- Another concern is the exclusion for companies with fewer than 10 employees. This would have a stifling effect on small businesses that want to expand but won’t for fear of crossing the threshold of 9 employees where the cost for ALL of their labor will increase anywhere from 22% to 67%.
- How are businesses supposed to stay competitive when they’re battling their elected leaders who are enacting laws giving smaller businesses built in cost breaks?
- If I have 10 employees and my competitor down the street only has 9, then he can undercut my costs and put me out of business?
- Why offer such an incentive to stay small? There are members of the Council who advocate for small mom and pop shops over larger businesses and they often push for workers’ cooperatives where these new rules will empower them over small but still larger businesses.
- Most minimum wage businesses use mostly part time workers. There are numerous advantages for them to do this but if these new minimum wage laws go into affect it should be expected that they might fire many of their workers and turn the rest into full time workers. As a matter of fact, I could easily envision that they would require many of these full time workers to work overtime well above the normal 40 hour work week. There would be numerous advantages for the employers to do this. For those workers still employed, this would mean substantially more money for them but at what cost? How many jobs might be lost?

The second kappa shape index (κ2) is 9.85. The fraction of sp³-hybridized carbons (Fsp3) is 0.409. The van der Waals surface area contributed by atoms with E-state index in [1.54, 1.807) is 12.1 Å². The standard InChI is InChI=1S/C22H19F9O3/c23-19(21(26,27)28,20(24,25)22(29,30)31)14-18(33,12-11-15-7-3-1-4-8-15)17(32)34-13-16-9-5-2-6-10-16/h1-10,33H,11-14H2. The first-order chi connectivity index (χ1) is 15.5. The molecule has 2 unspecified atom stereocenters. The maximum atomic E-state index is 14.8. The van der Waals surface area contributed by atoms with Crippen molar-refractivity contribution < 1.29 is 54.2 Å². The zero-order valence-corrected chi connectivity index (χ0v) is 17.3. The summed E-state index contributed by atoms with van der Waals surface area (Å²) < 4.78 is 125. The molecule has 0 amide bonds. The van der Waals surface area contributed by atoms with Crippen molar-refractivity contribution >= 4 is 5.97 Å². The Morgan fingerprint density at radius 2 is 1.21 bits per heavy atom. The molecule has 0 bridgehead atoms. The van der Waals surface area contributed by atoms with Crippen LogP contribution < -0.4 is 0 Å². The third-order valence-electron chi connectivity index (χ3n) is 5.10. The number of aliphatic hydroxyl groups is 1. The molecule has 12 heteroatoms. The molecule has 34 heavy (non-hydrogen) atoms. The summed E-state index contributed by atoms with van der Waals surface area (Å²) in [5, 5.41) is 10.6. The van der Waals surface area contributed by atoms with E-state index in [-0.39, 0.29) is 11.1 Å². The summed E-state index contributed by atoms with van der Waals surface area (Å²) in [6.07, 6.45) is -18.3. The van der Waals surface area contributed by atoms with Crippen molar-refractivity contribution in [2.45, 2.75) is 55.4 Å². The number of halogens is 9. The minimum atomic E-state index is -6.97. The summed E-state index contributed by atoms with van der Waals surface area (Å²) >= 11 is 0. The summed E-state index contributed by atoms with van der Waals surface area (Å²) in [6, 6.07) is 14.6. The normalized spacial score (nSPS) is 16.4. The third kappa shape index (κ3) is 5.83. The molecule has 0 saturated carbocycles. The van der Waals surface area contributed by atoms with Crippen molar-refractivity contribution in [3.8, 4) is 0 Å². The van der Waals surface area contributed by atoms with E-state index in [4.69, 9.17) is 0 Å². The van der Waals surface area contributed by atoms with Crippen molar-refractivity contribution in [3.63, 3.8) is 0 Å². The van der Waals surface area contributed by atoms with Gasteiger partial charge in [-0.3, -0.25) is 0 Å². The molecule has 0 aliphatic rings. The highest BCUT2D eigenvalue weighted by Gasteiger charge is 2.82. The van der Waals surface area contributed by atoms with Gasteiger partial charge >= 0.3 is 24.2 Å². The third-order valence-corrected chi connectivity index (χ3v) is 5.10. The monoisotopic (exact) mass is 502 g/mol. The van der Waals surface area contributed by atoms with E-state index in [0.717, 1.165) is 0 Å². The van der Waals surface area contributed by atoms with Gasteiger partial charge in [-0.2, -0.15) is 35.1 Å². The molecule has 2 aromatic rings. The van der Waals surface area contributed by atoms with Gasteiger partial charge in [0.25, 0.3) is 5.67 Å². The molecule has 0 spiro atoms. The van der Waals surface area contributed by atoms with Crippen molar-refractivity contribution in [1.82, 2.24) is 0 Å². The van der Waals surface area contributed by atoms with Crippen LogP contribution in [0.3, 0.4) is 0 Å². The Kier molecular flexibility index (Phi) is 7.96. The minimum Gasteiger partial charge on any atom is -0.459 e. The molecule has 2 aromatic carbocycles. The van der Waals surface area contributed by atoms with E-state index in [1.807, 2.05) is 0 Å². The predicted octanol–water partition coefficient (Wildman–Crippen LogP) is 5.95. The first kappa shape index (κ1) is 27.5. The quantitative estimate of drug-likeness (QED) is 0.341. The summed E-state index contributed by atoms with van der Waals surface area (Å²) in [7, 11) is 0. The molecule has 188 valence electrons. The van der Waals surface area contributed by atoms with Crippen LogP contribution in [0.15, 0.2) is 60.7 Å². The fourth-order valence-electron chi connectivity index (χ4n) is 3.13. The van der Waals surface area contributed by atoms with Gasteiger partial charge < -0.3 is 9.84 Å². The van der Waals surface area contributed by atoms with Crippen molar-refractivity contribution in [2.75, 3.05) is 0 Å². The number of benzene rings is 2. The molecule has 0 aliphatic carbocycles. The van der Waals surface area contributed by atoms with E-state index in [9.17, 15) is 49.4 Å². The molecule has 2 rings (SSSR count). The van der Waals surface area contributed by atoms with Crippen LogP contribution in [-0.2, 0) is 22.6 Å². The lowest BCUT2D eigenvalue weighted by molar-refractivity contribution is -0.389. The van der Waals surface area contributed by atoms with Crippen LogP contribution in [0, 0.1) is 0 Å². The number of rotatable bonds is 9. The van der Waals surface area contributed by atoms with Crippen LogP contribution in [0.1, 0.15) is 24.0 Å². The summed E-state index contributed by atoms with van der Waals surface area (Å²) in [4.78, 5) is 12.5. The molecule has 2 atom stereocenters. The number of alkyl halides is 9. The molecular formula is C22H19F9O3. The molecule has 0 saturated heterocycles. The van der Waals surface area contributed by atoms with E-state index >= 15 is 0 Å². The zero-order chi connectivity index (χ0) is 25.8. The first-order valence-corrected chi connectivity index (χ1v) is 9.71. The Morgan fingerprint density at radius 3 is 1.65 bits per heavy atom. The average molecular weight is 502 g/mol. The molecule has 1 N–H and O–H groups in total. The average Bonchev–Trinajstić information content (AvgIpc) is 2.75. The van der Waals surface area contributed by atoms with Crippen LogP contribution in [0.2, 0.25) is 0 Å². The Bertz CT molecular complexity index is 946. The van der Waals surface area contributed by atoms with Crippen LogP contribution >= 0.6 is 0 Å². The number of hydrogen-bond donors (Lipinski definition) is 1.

- There’s no guarantee that this would even be of much benefit for residents of Richmond. Absent that staff report, we don’t even know how many minimum wage workers in Richmond actually live in Richmond. And, of course, why would we expect them to spend their newfound wealth here in Richmond where everything costs more than it does in San Pablo, El Cerrito and Pinole?
It’s very easy to price yourself out of the market. This is something I know a lot about. We see this in Organized Labor quite a bit. Just because we can negotiate great wage and benefit increases, if there’s no work where our people can earn those wages we quickly become the highest paid people in the poor house. Unlike government workers, civilian workers have to worry about what the market will bear. As an auto mechanic, an attorney or an architect, unless your work is so far superior that there’s no question that what you charge is worth every penny, most of the time the client is going to look for someone who can provide similar services for less money.
This may be the scenario if we price our workers so high that it’s not worth the businesses staying here in Richmond or for the shoppers to flock to Richmond to pay more for the same product that they can purchase for less just a few minutes farther away.
This Council needs to invigorate the people to advocate for a state-wide increase in the minimum wage that will level the playing field. This approach will increase the lowest wages for most of the low paid people without putting an undue strain on local businesses.
Don Gosney, Richmond Resident
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This is an election year and no politician wants to go on record as being against raising the wages of the downtrodden. It won;t matter abut the details—it’s the broad strokes that will be talked about.